There's no shame in accepting a lesser position to stay involved in the game.  Former Sabres head coach and the father of hockey video scouting, Roger Neilson, accepted assistant coaching gigs on three separate occasions after having already been a head coach.  Ken Hitchcock and Terry Murray took scouting jobs while waiting for openings.

And, unlike Nolan, those guys actually won more than 45% of their games.  Having a subpar record along with an entitlement mentality doesn't exactly equate to being a slam dunk for the latest hot coaching gig.  It's not about racism - it's about professionalism.

Not coincidentally, it wasn't just an issue in Buffalo but also in New York.

After reaffirming his media darling status following the Islanders earth-shattering eighth place finish in 2007, things fell apart the following season.  The team struggled and Nolan once again through the media played his GM like a fiddle, bemoaning the lack of talent on his team.  Conflict arose over the use of veteran players like Bill Guerin, Miro Satan, and Rick DiPietro.

At the end of that season, Snow did the unthinkable.  He fired the coach that led his team to the 26th best record in a 30-team league. 

Was Nolan let go because he is an Ojibwa Indian?  Larry Brooks of the New York Post apparently doesn't think so.  Following the firing, Brooks wrote: "Ted Nolan fired himself the first week of March when he picked against Rick DiPietro for both ends of a home-and-home series against the Rangers."

Anyone with more than a hockey puck for a brain knows that racism is still a sad reality in society.  But Nolan, in comparing the mentality of the naïve and ignorant fools he's faced in his life to the collective mindset of a group of hockey executives simply obsessed with winning, proves to lack any credibility once you put emotion aside and just look at the facts.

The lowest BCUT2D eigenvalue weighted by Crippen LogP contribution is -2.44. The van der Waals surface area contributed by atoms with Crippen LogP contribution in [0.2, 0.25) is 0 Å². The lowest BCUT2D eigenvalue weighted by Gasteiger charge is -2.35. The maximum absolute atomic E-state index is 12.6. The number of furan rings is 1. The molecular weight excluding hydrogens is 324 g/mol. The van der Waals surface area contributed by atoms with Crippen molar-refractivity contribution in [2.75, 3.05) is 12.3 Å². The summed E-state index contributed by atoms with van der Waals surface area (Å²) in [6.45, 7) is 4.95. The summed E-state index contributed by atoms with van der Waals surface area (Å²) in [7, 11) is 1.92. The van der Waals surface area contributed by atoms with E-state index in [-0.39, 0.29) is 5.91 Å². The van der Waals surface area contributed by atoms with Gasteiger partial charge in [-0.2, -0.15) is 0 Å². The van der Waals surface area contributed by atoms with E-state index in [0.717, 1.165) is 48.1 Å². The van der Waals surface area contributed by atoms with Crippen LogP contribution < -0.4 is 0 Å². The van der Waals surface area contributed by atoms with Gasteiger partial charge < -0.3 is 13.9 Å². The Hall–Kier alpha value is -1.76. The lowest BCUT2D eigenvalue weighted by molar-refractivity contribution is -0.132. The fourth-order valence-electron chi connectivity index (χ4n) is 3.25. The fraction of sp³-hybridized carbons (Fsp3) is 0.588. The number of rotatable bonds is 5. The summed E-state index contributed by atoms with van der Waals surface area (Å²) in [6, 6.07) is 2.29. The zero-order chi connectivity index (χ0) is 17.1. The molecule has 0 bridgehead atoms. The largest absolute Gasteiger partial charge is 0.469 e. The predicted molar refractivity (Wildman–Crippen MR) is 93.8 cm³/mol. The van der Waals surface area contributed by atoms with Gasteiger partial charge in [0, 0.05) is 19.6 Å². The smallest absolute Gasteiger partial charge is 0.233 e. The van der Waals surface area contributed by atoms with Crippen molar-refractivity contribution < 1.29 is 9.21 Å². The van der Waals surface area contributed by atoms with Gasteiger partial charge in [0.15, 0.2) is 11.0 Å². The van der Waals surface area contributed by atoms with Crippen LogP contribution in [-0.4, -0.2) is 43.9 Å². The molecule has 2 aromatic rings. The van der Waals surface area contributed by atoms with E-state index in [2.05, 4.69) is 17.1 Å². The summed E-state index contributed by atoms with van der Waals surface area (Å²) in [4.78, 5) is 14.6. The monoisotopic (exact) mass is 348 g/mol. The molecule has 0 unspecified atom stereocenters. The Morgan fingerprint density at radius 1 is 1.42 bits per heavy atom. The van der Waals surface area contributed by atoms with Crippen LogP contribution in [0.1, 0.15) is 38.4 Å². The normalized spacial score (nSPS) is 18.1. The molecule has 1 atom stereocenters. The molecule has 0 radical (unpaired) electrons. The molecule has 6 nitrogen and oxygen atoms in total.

Turning down job after job and in the process complaining about being blackballed should make people roll their eyes.  Many folks who matter have grown tired of the act. 

Media personalities and former Sabres forwards Rob Ray and Matthew Barnaby were once huge Nolan backers, but last year on Canadian television both admitted they no longer felt it was a good idea for any NHL team to hire him. 

Sabres Managing Partner Larry Quinn, who also was in charge during Nolan's tenure, said this week on Buffalo sports talk radio that the major cause of the Nolan-Hasek rift was that when newspapers and talk shows turned on him, Hasek could never count on his head coach to defend him. 

That theory from Quinn, who himself has had a maligned career, can certainly be opened up for criticism.  But the point here is, both in this case and in the Islanders saga, that none of this involves racism and all of it involves professionalism in the eyes of the decision maker.  Anyone who has worked in a professional capacity in any walk of life should understand this.

This is not about blackballing anybody.  There aren't a lot of openings out there, and good coaches sometimes slip through the cracks for awhile.  John Tortorella didn't come close to landing one of the eight head coaching gigs that opened up in 2008 despite having a Stanley Cup championship on his resume.

And when finally offered the Rangers job, he didn't turn it down and then whine about being shut out.

Shortly after the PuckLife interview Nolan said he regretted being "too honest" and declared that he wouldn't talk about it anymore.

Seeing that this soap opera has dragged on far too long, and many fans and media would just assume see it put to bed for good, we can only hope that this time he means it.

Twitter: @DaveDavisHockey